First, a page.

Trying to remain as unobtrusive as possible, Aragorn found himself a table at the corner of the room, hoping the shadows in the place would make him blend into the background again. Fortunately the attention of the span of the average tavern customer was brief and the arrival of comely wench with half exposed bosom in a dress one size too small for her soon made him a forgotten issue and Aragorn could relax once again.

“Oh, what a lovely baby,” a tavern maid greeted as she came to his table to serve him.

Eldarion was resting comfortably in his harness which was resting on one of the free chairs, within easy reach of his father. Eldarion’s attention was still fixed on the pup who was patiently allowing the small child to tug gently upon its floppy ears as it stood against the chair on its front paws near the infant.

“Thank you,” Aragorn answered, unable to keep the pride from his voice. “He is my son.”

“He is so beautiful,” the maid gushed as she took a moment to tweak Eldarion’s nose before being rewarded with a toothless smile. “Where is his mother?”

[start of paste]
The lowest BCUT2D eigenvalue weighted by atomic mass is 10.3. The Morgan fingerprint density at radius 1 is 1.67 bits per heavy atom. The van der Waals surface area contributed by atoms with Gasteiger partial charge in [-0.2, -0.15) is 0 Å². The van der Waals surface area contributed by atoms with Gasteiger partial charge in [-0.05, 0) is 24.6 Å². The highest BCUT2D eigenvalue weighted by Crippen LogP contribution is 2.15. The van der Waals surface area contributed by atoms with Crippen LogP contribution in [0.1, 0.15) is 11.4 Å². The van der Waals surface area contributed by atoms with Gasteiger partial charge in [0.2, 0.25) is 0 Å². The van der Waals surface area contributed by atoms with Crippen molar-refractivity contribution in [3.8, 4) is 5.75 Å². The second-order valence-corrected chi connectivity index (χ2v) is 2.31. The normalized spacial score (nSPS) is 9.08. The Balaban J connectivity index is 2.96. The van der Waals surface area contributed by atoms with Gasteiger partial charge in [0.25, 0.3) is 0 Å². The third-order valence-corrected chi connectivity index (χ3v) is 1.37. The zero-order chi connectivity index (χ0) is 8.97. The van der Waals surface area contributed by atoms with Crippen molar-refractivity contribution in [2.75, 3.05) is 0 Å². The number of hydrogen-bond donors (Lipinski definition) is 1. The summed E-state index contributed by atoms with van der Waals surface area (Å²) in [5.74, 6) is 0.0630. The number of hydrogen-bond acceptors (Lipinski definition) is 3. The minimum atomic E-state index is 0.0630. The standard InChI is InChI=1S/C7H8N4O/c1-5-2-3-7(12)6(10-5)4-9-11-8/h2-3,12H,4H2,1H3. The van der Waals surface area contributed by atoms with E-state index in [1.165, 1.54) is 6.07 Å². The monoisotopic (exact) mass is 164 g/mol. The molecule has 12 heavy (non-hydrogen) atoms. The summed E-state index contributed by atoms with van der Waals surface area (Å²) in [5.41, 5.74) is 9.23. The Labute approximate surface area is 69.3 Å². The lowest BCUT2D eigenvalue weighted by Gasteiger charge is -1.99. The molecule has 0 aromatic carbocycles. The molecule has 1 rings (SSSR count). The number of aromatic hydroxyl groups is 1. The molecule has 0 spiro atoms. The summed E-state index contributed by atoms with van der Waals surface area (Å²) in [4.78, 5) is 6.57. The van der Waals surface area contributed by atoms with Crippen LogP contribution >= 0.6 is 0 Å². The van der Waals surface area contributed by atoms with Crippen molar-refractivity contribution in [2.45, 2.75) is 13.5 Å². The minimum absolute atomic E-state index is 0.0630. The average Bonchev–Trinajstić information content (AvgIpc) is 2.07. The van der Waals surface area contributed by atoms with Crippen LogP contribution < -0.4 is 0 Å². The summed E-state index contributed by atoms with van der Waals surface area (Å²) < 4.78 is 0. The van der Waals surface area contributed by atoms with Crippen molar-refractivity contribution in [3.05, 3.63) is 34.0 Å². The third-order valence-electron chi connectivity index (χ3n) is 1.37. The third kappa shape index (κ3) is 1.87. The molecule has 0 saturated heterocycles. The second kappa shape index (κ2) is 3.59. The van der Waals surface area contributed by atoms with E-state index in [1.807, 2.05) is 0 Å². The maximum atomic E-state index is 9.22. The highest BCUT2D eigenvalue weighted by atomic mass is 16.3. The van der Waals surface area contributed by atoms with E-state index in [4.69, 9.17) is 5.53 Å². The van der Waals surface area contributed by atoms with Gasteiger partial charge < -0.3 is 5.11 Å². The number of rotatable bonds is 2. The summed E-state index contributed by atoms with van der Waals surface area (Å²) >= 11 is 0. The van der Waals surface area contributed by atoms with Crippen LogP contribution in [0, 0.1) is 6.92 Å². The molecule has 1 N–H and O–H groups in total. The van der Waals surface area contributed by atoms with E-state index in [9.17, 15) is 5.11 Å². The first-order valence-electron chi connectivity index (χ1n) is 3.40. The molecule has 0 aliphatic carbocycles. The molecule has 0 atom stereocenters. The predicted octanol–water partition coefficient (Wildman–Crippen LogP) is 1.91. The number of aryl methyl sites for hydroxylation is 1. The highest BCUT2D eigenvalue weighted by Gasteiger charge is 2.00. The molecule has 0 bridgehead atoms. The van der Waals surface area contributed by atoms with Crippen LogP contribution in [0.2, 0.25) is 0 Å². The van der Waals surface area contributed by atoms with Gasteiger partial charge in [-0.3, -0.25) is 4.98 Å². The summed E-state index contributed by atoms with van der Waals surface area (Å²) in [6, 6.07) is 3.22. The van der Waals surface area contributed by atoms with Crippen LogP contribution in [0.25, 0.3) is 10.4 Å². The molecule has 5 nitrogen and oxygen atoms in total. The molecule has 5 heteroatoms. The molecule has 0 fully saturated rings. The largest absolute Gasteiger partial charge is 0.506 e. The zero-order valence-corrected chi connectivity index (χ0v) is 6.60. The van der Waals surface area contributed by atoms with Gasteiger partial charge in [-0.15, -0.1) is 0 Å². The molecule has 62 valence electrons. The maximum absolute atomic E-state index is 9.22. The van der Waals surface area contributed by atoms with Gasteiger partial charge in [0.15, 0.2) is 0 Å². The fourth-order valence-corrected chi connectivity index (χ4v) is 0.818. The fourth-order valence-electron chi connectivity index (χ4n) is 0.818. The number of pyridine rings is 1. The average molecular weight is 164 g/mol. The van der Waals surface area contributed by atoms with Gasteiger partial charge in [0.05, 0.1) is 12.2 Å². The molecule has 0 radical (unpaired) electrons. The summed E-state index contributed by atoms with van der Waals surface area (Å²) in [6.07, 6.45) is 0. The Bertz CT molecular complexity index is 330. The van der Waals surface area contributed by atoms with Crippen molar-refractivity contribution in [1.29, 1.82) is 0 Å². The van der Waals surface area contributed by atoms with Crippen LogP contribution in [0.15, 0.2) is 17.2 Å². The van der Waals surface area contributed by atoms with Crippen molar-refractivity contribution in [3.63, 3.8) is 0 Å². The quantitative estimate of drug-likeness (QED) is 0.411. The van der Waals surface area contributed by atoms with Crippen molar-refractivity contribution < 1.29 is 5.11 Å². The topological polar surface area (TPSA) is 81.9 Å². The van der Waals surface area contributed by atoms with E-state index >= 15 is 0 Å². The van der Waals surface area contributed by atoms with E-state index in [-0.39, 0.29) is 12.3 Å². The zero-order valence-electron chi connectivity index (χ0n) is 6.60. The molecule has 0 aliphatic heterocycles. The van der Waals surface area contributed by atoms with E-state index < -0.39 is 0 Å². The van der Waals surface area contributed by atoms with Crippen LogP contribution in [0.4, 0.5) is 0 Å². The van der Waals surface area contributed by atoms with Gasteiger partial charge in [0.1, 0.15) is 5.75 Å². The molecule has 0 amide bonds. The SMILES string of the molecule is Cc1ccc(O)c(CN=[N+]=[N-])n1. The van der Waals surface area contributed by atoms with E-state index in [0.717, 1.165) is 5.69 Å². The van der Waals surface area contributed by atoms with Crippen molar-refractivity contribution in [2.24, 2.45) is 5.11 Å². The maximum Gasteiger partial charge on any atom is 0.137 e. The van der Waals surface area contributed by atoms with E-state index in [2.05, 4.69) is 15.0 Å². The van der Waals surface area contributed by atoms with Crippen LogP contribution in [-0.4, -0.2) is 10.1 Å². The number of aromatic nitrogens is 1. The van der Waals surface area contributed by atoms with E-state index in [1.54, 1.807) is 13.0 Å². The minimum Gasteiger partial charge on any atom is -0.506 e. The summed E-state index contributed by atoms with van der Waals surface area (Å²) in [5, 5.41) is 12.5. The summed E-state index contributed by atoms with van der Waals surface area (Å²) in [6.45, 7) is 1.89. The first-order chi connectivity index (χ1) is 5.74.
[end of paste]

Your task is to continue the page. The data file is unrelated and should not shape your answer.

She was a pretty young thing, no more than twenty he wagered with hair the color of corn silk, a child Aragorn thought to himself as she stared at him with more than passing interest. If he was no so utterly in love with Arwen, he might have considered returning similar attention but since he was, Aragorn decided the best course of action was to be indifferent to her obvious designs upon him.

“She has gone away for a few weeks but will be returning soon enough,” Aragorn answered politely, hoping that was enough to deter her interest.

Unfortunately, the lady had other ideas. “That is a shame.” She smiled at him with a suggestive smile. “I would have enjoyed keeping you and your babe company.”

“I am certain you would have,” Aragorn replied. “However, for now a meal is all that we require.”

“A meal is what you will have,” she answered, “but you if require more, I am certain that I can accommodate you.”
Aragorn watched as she sauntered away before noticing Eldarion’s attention had drifted away from the pup to rest upon him. The child seemed to be staring at Aragorn with accusation in his eyes and, his small bow shaped mouth was curved in disapproval.

“Do not look at me like that,” Aragorn defended himself. “I did nothing to encourage her. I cannot help it if I have always been a lure to the fair sex. You should have seen your Aunt Eowyn when we first met, she was mad for me but I had eyes only for your mother. It is a terrible curse to be constantly set upon by women who think me irresistible.”

Eldarion did not speak but his expression spoke volumes.